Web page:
The same study reported in Forbes found that 79 percent of millennials think they should be allowed to wear jeans to work at least sometimes, and 93 percent say they want a job where they can “be themselves.” In contrast, only 60 percent of Boomers think they should occasionally be allowed to wear jeans. Why do 20-somethings think they should be allowed to wear whatever they want? Because that’s what they’ve been told all of their lives. This also appeared in MTV’s “No Collar Workers” study where millennials and Gen Xers were asked to draw a stick figure of themselves in work attire and in leisure attire. You may or may not be surprised to see the results. (www.mediapost.com/publications/article/170109/turning-on-the-no-collar-workforce.html)

Another business blog I follow had a contributor who wrote, “Hiring young people can add a breath of fresh air to a company. They have objectivity and energy. But their lack of experience and their impatience can often disrupt their productivity and that of others. It’s tough to understand in your 20s that some things just take time and that the biggest successes don’t usually happen impulsively. But if you are just out of college, a three- or four-year project feels like a lifetime and it’s hard to contain yourself. And I’ve noticed that the more talent a young employee has, the more impatient they seem to be.”

That impatience is reflected in the responses to the MTV survey above. Yet, let’s look at the undercurrents to many of their responses: communication and appreciation.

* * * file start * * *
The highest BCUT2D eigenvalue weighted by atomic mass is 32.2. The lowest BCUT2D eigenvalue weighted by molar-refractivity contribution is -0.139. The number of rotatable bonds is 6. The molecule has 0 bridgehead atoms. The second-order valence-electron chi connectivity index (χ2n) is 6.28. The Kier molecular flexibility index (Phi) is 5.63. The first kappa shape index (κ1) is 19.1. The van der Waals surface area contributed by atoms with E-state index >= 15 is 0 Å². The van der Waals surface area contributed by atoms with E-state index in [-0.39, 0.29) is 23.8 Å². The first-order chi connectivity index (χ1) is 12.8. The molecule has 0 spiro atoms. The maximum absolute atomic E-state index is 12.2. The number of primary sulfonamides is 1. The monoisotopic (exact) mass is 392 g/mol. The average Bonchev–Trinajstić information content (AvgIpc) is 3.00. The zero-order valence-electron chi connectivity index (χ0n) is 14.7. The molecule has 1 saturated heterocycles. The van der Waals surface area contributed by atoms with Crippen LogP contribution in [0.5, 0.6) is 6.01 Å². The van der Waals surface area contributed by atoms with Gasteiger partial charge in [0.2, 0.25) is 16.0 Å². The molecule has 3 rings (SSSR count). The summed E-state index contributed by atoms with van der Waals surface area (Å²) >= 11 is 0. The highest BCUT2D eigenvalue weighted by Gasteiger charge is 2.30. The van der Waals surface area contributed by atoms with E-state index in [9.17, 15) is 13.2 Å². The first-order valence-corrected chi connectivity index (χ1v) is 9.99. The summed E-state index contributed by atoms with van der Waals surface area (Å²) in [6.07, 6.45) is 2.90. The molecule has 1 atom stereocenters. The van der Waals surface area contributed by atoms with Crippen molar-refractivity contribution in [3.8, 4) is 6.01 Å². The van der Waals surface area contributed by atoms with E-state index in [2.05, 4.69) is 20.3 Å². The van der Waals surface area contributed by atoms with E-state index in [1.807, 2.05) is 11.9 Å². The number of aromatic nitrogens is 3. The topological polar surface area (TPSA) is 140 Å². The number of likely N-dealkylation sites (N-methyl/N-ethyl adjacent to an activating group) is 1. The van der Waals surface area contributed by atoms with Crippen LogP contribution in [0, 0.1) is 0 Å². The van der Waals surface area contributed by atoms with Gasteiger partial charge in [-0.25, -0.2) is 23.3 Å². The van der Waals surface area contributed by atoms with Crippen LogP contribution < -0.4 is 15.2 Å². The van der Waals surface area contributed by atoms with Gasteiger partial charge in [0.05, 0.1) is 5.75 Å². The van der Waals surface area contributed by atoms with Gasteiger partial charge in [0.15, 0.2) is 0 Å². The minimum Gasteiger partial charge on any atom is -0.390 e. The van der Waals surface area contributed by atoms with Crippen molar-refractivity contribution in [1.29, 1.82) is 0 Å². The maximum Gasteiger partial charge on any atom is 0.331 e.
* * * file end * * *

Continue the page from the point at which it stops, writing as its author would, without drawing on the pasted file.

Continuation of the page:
From my viewpoint, that is understandable. We see many staff members of organizations who come to us with “issues”—most of which could be ameliorated with quality communication of which appreciation is a part. After all, it is what most of us look for in those annual reviews. But it is the way in which newcomers to the workforce are requesting that reinforcement that is resulting in low employment numbers for Generation Y, and an over- all bad taste in the mouth of more experienced workers for this entitled Trophy Generation. Do you agree?

Bonnie Black is the Director for Employees Assistance Services, where she presents workshops and seminars to the more than 120 organizations which provide this benefit to their employees. In her role as an Intrinsic Coach her goal is to bring out the best in individuals and organizations.

Here are some other points listed in MTV’s “No Collar Workers” study:
• “Loving what I do” outranked salary and a big bonus.
• 89 percent agree “it’s important to be constantly learning at my job.”
• Half of millennials would “rather have no job than a job they hate.”
• 95 percent are “motivated to work harder when I know where my work is going.”
• 76 percent believe “my boss could learn a lot from me.”
• 65 percent say, “I should be mentoring older coworkers when it comes to tech and getting things done.”
• 66 percent of millennials agree that they want to invent their own position at their jobs.
• 60 percent of millennials agree that “if I can’t find a job I like, I will try and figure out a way to create my own job.”
• 83 percent of millennials are “looking for a job where my creativity is valued.”